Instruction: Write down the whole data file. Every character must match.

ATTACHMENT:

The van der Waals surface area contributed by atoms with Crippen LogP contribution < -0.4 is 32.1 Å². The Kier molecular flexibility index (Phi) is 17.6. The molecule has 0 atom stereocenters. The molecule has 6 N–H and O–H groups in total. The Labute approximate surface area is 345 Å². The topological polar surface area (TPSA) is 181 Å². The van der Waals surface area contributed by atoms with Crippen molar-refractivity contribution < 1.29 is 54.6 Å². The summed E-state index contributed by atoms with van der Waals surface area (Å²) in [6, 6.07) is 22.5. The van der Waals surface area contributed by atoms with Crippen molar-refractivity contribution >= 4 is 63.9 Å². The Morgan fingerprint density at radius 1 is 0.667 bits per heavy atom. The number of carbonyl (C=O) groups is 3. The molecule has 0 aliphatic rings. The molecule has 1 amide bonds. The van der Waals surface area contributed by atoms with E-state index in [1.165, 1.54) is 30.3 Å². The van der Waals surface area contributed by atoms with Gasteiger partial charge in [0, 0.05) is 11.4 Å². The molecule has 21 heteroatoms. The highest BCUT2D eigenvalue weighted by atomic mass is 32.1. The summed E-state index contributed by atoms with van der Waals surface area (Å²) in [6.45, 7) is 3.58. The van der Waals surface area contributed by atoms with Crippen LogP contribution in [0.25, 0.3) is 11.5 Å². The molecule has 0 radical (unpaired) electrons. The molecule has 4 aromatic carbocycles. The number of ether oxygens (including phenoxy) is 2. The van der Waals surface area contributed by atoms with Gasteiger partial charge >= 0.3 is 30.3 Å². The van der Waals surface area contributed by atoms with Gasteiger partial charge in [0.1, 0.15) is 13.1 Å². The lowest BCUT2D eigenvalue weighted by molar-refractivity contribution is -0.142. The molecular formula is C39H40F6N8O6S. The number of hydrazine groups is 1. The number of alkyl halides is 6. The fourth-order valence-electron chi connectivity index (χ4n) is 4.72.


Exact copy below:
The van der Waals surface area contributed by atoms with Crippen LogP contribution < -0.4 is 32.1 Å². The Kier molecular flexibility index (Phi) is 17.6. The molecule has 0 atom stereocenters. The molecule has 6 N–H and O–H groups in total. The Labute approximate surface area is 345 Å². The topological polar surface area (TPSA) is 181 Å². The van der Waals surface area contributed by atoms with Crippen molar-refractivity contribution < 1.29 is 54.6 Å². The summed E-state index contributed by atoms with van der Waals surface area (Å²) in [6, 6.07) is 22.5. The van der Waals surface area contributed by atoms with Crippen molar-refractivity contribution >= 4 is 63.9 Å². The Morgan fingerprint density at radius 1 is 0.667 bits per heavy atom. The number of carbonyl (C=O) groups is 3. The molecule has 0 aliphatic rings. The molecule has 1 amide bonds. The van der Waals surface area contributed by atoms with E-state index in [1.165, 1.54) is 30.3 Å². The van der Waals surface area contributed by atoms with Gasteiger partial charge in [0, 0.05) is 11.4 Å². The molecule has 21 heteroatoms. The highest BCUT2D eigenvalue weighted by atomic mass is 32.1. The summed E-state index contributed by atoms with van der Waals surface area (Å²) in [6.45, 7) is 3.58. The van der Waals surface area contributed by atoms with Crippen LogP contribution in [0.25, 0.3) is 11.5 Å². The molecule has 0 radical (unpaired) electrons. The molecule has 4 aromatic carbocycles. The number of ether oxygens (including phenoxy) is 2. The van der Waals surface area contributed by atoms with Gasteiger partial charge >= 0.3 is 30.3 Å². The van der Waals surface area contributed by atoms with Gasteiger partial charge in [0.1, 0.15) is 13.1 Å². The lowest BCUT2D eigenvalue weighted by molar-refractivity contribution is -0.142. The molecular formula is C39H40F6N8O6S. The number of hydrazine groups is 1. The number of alkyl halides is 6. The fourth-order valence-electron chi connectivity index (χ4n) is 4.72.